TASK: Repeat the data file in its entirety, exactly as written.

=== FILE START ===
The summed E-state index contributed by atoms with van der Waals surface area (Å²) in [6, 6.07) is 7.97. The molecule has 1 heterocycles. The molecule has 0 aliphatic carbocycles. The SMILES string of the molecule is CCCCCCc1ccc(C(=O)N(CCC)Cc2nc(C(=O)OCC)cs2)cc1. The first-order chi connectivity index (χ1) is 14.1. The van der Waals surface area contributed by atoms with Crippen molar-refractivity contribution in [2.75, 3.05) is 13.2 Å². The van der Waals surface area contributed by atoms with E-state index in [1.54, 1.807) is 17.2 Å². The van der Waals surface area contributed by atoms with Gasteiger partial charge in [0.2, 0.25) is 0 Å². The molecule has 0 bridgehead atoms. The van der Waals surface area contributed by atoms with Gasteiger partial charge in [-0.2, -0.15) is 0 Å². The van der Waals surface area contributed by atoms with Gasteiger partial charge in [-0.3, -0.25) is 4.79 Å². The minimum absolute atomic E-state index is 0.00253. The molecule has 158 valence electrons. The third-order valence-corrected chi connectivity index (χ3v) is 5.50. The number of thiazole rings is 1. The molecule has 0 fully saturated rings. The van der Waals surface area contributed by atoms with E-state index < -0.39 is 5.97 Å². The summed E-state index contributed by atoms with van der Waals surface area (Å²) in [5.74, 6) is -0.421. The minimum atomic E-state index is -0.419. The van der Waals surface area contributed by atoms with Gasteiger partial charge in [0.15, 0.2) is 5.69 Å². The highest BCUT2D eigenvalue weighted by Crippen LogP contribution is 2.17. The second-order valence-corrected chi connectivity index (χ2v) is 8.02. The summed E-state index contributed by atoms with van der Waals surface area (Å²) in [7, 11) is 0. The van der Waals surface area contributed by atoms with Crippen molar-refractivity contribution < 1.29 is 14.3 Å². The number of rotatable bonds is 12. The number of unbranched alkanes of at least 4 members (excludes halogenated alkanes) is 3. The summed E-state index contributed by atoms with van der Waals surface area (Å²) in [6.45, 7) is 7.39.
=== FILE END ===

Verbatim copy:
The summed E-state index contributed by atoms with van der Waals surface area (Å²) in [6, 6.07) is 7.97. The molecule has 1 heterocycles. The molecule has 0 aliphatic carbocycles. The SMILES string of the molecule is CCCCCCc1ccc(C(=O)N(CCC)Cc2nc(C(=O)OCC)cs2)cc1. The first-order chi connectivity index (χ1) is 14.1. The van der Waals surface area contributed by atoms with Crippen molar-refractivity contribution in [2.75, 3.05) is 13.2 Å². The van der Waals surface area contributed by atoms with E-state index in [1.54, 1.807) is 17.2 Å². The van der Waals surface area contributed by atoms with Gasteiger partial charge in [0.2, 0.25) is 0 Å². The molecule has 0 bridgehead atoms. The van der Waals surface area contributed by atoms with Gasteiger partial charge in [-0.2, -0.15) is 0 Å². The van der Waals surface area contributed by atoms with Gasteiger partial charge in [-0.3, -0.25) is 4.79 Å². The minimum absolute atomic E-state index is 0.00253. The molecule has 158 valence electrons. The third-order valence-corrected chi connectivity index (χ3v) is 5.50. The number of thiazole rings is 1. The molecule has 0 fully saturated rings. The van der Waals surface area contributed by atoms with E-state index < -0.39 is 5.97 Å². The summed E-state index contributed by atoms with van der Waals surface area (Å²) in [5.74, 6) is -0.421. The minimum atomic E-state index is -0.419. The van der Waals surface area contributed by atoms with Gasteiger partial charge in [0.15, 0.2) is 5.69 Å². The highest BCUT2D eigenvalue weighted by Crippen LogP contribution is 2.17. The second-order valence-corrected chi connectivity index (χ2v) is 8.02. The summed E-state index contributed by atoms with van der Waals surface area (Å²) in [7, 11) is 0. The van der Waals surface area contributed by atoms with Crippen molar-refractivity contribution < 1.29 is 14.3 Å². The number of rotatable bonds is 12. The number of unbranched alkanes of at least 4 members (excludes halogenated alkanes) is 3. The summed E-state index contributed by atoms with van der Waals surface area (Å²) in [6.45, 7) is 7.39.